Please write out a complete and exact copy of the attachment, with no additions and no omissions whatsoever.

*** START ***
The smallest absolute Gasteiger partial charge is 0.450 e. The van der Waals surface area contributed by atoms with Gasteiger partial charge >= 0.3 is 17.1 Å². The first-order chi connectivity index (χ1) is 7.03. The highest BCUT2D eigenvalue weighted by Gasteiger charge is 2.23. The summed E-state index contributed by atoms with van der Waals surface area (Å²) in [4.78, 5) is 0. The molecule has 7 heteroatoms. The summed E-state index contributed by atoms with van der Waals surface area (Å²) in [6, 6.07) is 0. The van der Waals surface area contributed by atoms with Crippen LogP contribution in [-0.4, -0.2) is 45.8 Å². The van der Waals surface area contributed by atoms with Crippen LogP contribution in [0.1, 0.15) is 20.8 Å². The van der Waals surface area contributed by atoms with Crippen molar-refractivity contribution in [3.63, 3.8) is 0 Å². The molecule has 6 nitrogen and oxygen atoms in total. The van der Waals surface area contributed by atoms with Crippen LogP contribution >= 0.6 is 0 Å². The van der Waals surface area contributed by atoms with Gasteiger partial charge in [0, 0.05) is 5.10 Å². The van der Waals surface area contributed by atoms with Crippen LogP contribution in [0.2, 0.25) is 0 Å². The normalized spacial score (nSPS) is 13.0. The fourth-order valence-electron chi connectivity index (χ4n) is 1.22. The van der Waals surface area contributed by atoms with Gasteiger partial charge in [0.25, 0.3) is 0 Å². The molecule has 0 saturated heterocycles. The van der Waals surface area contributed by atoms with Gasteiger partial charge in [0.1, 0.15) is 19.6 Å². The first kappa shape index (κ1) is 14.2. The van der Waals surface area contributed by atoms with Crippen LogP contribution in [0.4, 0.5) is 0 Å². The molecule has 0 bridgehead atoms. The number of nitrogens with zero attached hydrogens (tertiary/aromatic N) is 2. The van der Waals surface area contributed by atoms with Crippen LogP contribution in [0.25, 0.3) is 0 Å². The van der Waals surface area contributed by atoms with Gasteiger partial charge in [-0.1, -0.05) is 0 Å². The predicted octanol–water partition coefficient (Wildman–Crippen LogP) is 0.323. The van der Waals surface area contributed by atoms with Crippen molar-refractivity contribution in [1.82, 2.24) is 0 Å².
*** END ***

The smallest absolute Gasteiger partial charge is 0.450 e. The van der Waals surface area contributed by atoms with Gasteiger partial charge >= 0.3 is 17.1 Å². The first-order chi connectivity index (χ1) is 7.03. The highest BCUT2D eigenvalue weighted by Gasteiger charge is 2.23. The summed E-state index contributed by atoms with van der Waals surface area (Å²) in [4.78, 5) is 0. The molecule has 7 heteroatoms. The summed E-state index contributed by atoms with van der Waals surface area (Å²) in [6, 6.07) is 0. The van der Waals surface area contributed by atoms with Crippen LogP contribution in [-0.4, -0.2) is 45.8 Å². The van der Waals surface area contributed by atoms with Crippen LogP contribution in [0.1, 0.15) is 20.8 Å². The van der Waals surface area contributed by atoms with Crippen molar-refractivity contribution in [3.63, 3.8) is 0 Å². The molecule has 6 nitrogen and oxygen atoms in total. The van der Waals surface area contributed by atoms with Crippen LogP contribution >= 0.6 is 0 Å². The van der Waals surface area contributed by atoms with Gasteiger partial charge in [0, 0.05) is 5.10 Å². The van der Waals surface area contributed by atoms with Crippen LogP contribution in [0.2, 0.25) is 0 Å². The normalized spacial score (nSPS) is 13.0. The fourth-order valence-electron chi connectivity index (χ4n) is 1.22. The van der Waals surface area contributed by atoms with Gasteiger partial charge in [0.25, 0.3) is 0 Å². The molecule has 0 saturated heterocycles. The van der Waals surface area contributed by atoms with Gasteiger partial charge in [0.1, 0.15) is 19.6 Å². The first kappa shape index (κ1) is 14.2. The van der Waals surface area contributed by atoms with Crippen LogP contribution in [0.4, 0.5) is 0 Å². The molecule has 0 bridgehead atoms. The number of nitrogens with zero attached hydrogens (tertiary/aromatic N) is 2. The van der Waals surface area contributed by atoms with Crippen LogP contribution in [0.25, 0.3) is 0 Å². The van der Waals surface area contributed by atoms with Gasteiger partial charge in [-0.1, -0.05) is 0 Å². The predicted octanol–water partition coefficient (Wildman–Crippen LogP) is 0.323. The van der Waals surface area contributed by atoms with Crippen molar-refractivity contribution in [1.82, 2.24) is 0 Å².